• An exemption of up to $30,000 of military income for Louisiana residents in the military who were stationed out of state on active duty for 120 or more consecutive days
  • Credits for qualified dependents younger than 6 who attended a qualified childcare facility
  • Exemptions up to a certain amount per beneficiary for contributions to the Louisiana Student Tuition Assistance and Revenue Trust
  • A credit of 29% of the value of the donated property for donating computers or other tech equipment to an educational institution in Louisiana

FAST FACTS

What’s the difference between a tax deduction and a tax credit?

A tax deduction reduces the amount of income you pay taxes on, which could mean you pay less tax. A tax credit is a dollar-for-dollar reduction in the amount of tax you owe. Some tax credits, like the federal earned income tax credit, are refundable. That means if the credit reduces your tax obligation to zero, you could get any leftover portion of the credit refunded to you.

Learn more about the differences between tax deductions and tax credits.

How can I file a Louisiana state tax return?

You can file your Louisiana state tax return and pay any tax you owe electronically or by mailing a paper return. Options include the following:

  • E-filing and paying via the Louisiana Department of Revenue’s free Louisiana File Online service. You’ll need to create an account.
  • Using an approved software vendor. The Louisiana list of approved vendors includes the free Credit Karma Tax® service, which depending on your filing status, can help you calculate and file your federal and Louisiana state tax returns online.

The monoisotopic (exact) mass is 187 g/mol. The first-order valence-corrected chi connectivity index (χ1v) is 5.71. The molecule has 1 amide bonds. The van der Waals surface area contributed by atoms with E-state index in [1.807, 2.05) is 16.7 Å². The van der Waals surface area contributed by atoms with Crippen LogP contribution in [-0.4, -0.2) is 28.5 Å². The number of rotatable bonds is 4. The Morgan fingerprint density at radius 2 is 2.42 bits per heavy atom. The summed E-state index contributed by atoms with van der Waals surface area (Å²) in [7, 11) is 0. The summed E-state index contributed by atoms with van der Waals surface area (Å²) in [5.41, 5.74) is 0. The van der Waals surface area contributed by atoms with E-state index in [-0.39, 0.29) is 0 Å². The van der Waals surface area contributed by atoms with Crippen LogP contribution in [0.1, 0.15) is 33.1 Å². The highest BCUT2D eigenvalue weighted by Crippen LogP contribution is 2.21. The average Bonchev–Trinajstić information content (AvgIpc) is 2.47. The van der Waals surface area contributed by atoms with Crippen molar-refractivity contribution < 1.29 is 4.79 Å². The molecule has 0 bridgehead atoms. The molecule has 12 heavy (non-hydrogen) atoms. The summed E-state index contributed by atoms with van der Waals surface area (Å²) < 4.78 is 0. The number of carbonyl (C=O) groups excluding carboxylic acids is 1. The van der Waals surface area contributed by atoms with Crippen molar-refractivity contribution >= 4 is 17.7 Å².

• Going the paper route. Download tax forms, including Form IT-540— Louisiana’s equivalent of the federal IRS Form 1040 — through the LDR website. Nonresidents with income from Louisiana sources must use Form IT-540B. Part-year residents may also have the option of filing either a resident or nonresident return, depending on which is more beneficial.

Mailing the paper forms:

  • If you owe a payment: Department of Revenue, P.O. Box 3550, Baton Rouge, LA 70821-3550
  • If you expect a refund or face any other situation: Department of Revenue, P.O. Box 3440, Baton Rouge, LA 70821-3440

If you owe taxes, you can pay with your debit or credit card online by clicking on “Individual Income Tax Credit Card Payments,” which takes you to the department’s payments service partner. Or call 1-888-272-9829 to pay taxes by phone with your credit card.

What if I owe and can’t pay?

If you can’t meet the filing deadline, you can request a six-month extension to file your tax return. You must make the extension request before May 15, the tax filing due date for the 2019 tax year. But you still have to pay any Louisiana state income taxes you owe on time to avoid being charged interest and a late-payment penalty.

If you can’t make your full tax payment, you can apply for an installment payment plan for up to six months using Form R-19026.

How can I track a Louisiana tax refund?

Louisiana has a Where’s My Refund? tool to help you track your state refund. You can also use the LDR’s toll-free automated telephone system at 1-888-829-3071 or call 1-225-922-3270 for the Baton Rouge–area office. The expected processing time is up to 45 days for e-filed returns and 12 to 14 weeks for paper returns.


Bottom line

The state tax filing deadline in Louisiana is May 15, so that gives you breathing room to complete your state income tax return — about a month after the typical April 15 filing deadline for federal tax returns. If you’re due a state income tax refund, consider filing both returns by the federal deadline so you can get your state refund sooner.


Jennifer Samuel, senior tax product specialist for Credit Karma Tax®, has more than a decade of experience in the tax preparation industry, including work as a tax analyst and tax preparation professional. She holds a bachelor’s degree in accounting from Saint Leo University. You can find her on LinkedIn.


About the author: Deb Hipp is a freelance writer with a bachelor’s degree in English and creative writing from the University of Missouri-Kansas City. When she’s not writing about personal finance and new… Read more.